The assembly 108 includes an elongate member 254, a fixed member 256 and an adjustment member 258. The elongate member 254 in one embodiment comprises a shaft or wire coupled to profile actuator 150 at a proximal end and extending from the housing 140 to a distal end coupled with the adjustment member 258. The elongate member 254 and adjustment member 258 are movable with respect to the fixed member 256. By providing an axial, pulling force on the elongate member 254 (e.g., by operating profile actuator 150), the elongate member 254 and the adjustment member 258 move in an axial direction with respect to the fixed member 256, compressing the tip 110. In an alternative embodiment, an axial, pushing force on the elongate member 254 can be used to alter the shape of the tip 110, for example by locating fixed member 256 distal the adjustment member 258. When the tip 110 is in the first profile 250 as illustrated in FIGS. 4A and 4B, the adjustment member 258 is positioned a further distance away from fixed member 256 than when the tip is in the second profile 252.

The tip 110, in one embodiment, is formed of a compressible polymer. One example polymer is sold under the tradename PEBAX®, which can be formed of a thermoplastic elastomer exhibiting a low hardness or durometer (e.g., having a hardness durometer of 75 Shore A). Other materials for tip 110 include silicone, Santoprene™, available from ExxonMobil Corporation, and/or combinations of various materials such as one or more of elastomers, rubbers, polymers. The tip 110, in one embodiment, is a polymer formed of a solid, homogenous structure capable of compression. Alternatively, the tip 110 can include a void or cut-out section so as to achieve a desired level of compressibility of the tip 110. The tip 110 extends from a proximal, base end 260 positioned adjacent the capsule 40 to a distal, tip end 262 where the tip 110 terminates. In the first profile 250, the tip 110 is in a natural arrangement that tapers from the base end 260 to the tip end 262. In contrast, in the second profile 252, the tip 110 is in a compressed arrangement that expands outwardly from the base end 260, forming a round shape that is less susceptible to causing injury to a patient's anatomy.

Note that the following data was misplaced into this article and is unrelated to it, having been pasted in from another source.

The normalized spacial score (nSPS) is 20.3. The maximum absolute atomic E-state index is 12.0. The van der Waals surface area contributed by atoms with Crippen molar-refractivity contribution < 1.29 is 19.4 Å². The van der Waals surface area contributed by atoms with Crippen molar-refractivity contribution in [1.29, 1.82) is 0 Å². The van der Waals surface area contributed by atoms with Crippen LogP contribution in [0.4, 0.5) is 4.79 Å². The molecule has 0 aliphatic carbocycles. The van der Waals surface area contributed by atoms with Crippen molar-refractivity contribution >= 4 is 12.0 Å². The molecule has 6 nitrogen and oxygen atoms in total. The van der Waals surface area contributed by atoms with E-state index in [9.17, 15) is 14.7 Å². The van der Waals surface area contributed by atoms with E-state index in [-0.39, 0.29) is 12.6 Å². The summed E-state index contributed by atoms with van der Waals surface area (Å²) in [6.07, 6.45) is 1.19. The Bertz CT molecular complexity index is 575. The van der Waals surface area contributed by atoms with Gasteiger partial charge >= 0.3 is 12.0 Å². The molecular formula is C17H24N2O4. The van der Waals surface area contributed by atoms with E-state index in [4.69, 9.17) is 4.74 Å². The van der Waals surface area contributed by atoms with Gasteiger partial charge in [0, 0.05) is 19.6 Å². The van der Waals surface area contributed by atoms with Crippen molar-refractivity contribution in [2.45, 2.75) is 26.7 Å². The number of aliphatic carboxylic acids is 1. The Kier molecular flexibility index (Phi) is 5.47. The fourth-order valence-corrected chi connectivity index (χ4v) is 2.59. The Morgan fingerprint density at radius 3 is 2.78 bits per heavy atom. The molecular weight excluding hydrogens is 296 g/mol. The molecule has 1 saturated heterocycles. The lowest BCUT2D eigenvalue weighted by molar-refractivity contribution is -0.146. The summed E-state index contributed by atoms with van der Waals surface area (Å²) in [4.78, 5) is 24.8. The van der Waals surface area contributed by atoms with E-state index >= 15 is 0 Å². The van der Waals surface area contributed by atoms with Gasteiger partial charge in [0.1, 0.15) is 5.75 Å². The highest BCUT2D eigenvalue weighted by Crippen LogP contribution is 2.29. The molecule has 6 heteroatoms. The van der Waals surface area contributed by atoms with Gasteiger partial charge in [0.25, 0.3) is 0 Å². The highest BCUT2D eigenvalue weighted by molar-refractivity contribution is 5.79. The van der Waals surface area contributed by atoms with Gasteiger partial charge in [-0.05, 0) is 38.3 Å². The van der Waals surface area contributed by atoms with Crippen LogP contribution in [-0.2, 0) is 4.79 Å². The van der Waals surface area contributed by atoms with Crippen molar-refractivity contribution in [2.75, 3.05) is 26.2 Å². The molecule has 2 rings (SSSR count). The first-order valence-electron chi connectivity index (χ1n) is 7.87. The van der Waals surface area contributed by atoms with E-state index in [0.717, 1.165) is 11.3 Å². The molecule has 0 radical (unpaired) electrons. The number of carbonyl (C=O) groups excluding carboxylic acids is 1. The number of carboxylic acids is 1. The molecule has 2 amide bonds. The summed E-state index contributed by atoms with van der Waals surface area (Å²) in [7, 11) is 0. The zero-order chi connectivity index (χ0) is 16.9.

A length L1 of the tip 110 in the first profile 250 can be defined as a distance from the base end 260 to the tip end 262. In a similar manner, a length L2 of the tip 110 in the second profile 202 can also be defined as the distance from the base end 260 to the tip end. As will be appreciated, the length L1 in the first profile 250 is greater than the length L2 in the second profile 252. In one embodiment, a measurement of L2 is approximately 50% of a measurement of L1. In other embodiments, the measurement of L2 can be in a range from 10% to 90% (e.g., 10%, 25%, 40%, 60%, 75%, 90%) of the measurement of L1. A width W1 of the tip 110 in the first profile 200 can be defined as a maximum distance of the tip 110 in a direction orthogonal to the length L1. In profile 250, the width W1 is equal (or approximately equal) to a corresponding width of the capsule 40. In other embodiments, the width W1 can be greater or less than the width of the capsule 40. A width W2 of the tip 110 in the second profile 252 can be defined as a maximum distance of the tip 110 in a direction orthogonal to the length L2. In profile W2, the width is greater than a corresponding width of the capsule 40, for example W2 is approximately 10-50% greater than W1. In other embodiments, the width W2 can be equal to or less than the corresponding width of the capsule 40. In the embodiment illustrated, width W2 in profile 252 is greater than width W1 in profile 200. In other embodiments, W2 can be equal to or less than W1.

Assembling elongate member 254, fixed member 256 and adjustment member 258 to the tip 110 can be performed in a variety of different manners. In one embodiment, the tip 110 forms a central lumen to receive the elongate member 254 therein and a corresponding distal end recess to receive the adjustment member 258 therein. A proximal end of the elongate member 254 can be inserted into the central lumen and coupled with the profile actuator 150. The adjustment member 258 seats within the distal end recess such that the elongate member 254, adjustment member 258 and tip end 262 are in fixed relation relative to one another. The fixed member 256 can be formed integrally with the tip 110 or formed as a separate component, for example integral with a distal end of the capsule 40 or a separate component otherwise coupled to the base end 260 of the tip 110. Regardless of a particular construction for the fixed member 256, the elongate member 254, adjustment member 258 and tip end 262 are all movable with respect to the fixed member 256. In particular, a pulling force on a proximal end of the elongate member 254 will cause the base end 260 of the tip 110 to act against the fixed member 256. With enough pulling force, the tip end 262 (along with the adjustment member 258) moves toward the fixed member 256, causing compression of the tip 110. As such, the tip 110 is altered from the first profile 250 to the second profile 252. In an alternative embodiment, as discussed above, a pushing force can also be utilized to alter the tip 110 from the first profile 250 to the second profile 252.